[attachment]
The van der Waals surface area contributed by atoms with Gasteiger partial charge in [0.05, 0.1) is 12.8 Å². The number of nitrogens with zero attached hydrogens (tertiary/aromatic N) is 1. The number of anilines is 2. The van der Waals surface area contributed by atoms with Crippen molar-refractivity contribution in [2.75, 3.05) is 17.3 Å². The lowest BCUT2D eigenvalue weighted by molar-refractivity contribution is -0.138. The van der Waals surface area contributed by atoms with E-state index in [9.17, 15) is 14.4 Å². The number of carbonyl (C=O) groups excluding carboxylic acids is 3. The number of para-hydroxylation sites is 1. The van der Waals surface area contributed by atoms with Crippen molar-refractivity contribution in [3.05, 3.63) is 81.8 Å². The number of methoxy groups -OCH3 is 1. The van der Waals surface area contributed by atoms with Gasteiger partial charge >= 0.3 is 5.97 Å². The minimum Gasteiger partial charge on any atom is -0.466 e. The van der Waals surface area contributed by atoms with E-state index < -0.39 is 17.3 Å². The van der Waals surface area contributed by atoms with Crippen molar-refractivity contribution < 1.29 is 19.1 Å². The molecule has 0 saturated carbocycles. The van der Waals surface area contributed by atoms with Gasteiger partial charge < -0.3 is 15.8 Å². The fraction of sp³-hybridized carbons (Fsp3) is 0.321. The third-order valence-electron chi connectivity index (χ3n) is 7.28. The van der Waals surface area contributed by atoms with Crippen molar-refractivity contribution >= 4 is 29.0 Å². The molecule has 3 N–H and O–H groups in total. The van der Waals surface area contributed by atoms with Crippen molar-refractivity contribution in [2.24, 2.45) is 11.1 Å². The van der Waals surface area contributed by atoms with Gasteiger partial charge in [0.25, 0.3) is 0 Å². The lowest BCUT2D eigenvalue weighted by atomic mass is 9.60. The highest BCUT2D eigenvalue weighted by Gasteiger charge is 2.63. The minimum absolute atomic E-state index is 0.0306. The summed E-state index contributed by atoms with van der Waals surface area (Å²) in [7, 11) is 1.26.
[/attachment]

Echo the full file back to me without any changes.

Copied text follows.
The van der Waals surface area contributed by atoms with Gasteiger partial charge in [0.05, 0.1) is 12.8 Å². The number of nitrogens with zero attached hydrogens (tertiary/aromatic N) is 1. The number of anilines is 2. The van der Waals surface area contributed by atoms with Crippen molar-refractivity contribution in [2.75, 3.05) is 17.3 Å². The lowest BCUT2D eigenvalue weighted by molar-refractivity contribution is -0.138. The van der Waals surface area contributed by atoms with E-state index in [9.17, 15) is 14.4 Å². The number of carbonyl (C=O) groups excluding carboxylic acids is 3. The number of para-hydroxylation sites is 1. The van der Waals surface area contributed by atoms with Crippen molar-refractivity contribution in [3.05, 3.63) is 81.8 Å². The number of methoxy groups -OCH3 is 1. The van der Waals surface area contributed by atoms with Gasteiger partial charge >= 0.3 is 5.97 Å². The minimum Gasteiger partial charge on any atom is -0.466 e. The van der Waals surface area contributed by atoms with E-state index < -0.39 is 17.3 Å². The van der Waals surface area contributed by atoms with Crippen molar-refractivity contribution < 1.29 is 19.1 Å². The molecule has 0 saturated carbocycles. The van der Waals surface area contributed by atoms with Gasteiger partial charge < -0.3 is 15.8 Å². The fraction of sp³-hybridized carbons (Fsp3) is 0.321. The third-order valence-electron chi connectivity index (χ3n) is 7.28. The van der Waals surface area contributed by atoms with Crippen molar-refractivity contribution >= 4 is 29.0 Å². The molecule has 3 N–H and O–H groups in total. The van der Waals surface area contributed by atoms with Crippen molar-refractivity contribution in [2.24, 2.45) is 11.1 Å². The van der Waals surface area contributed by atoms with Gasteiger partial charge in [0.25, 0.3) is 0 Å². The lowest BCUT2D eigenvalue weighted by atomic mass is 9.60. The highest BCUT2D eigenvalue weighted by Gasteiger charge is 2.63. The minimum absolute atomic E-state index is 0.0306. The summed E-state index contributed by atoms with van der Waals surface area (Å²) in [7, 11) is 1.26.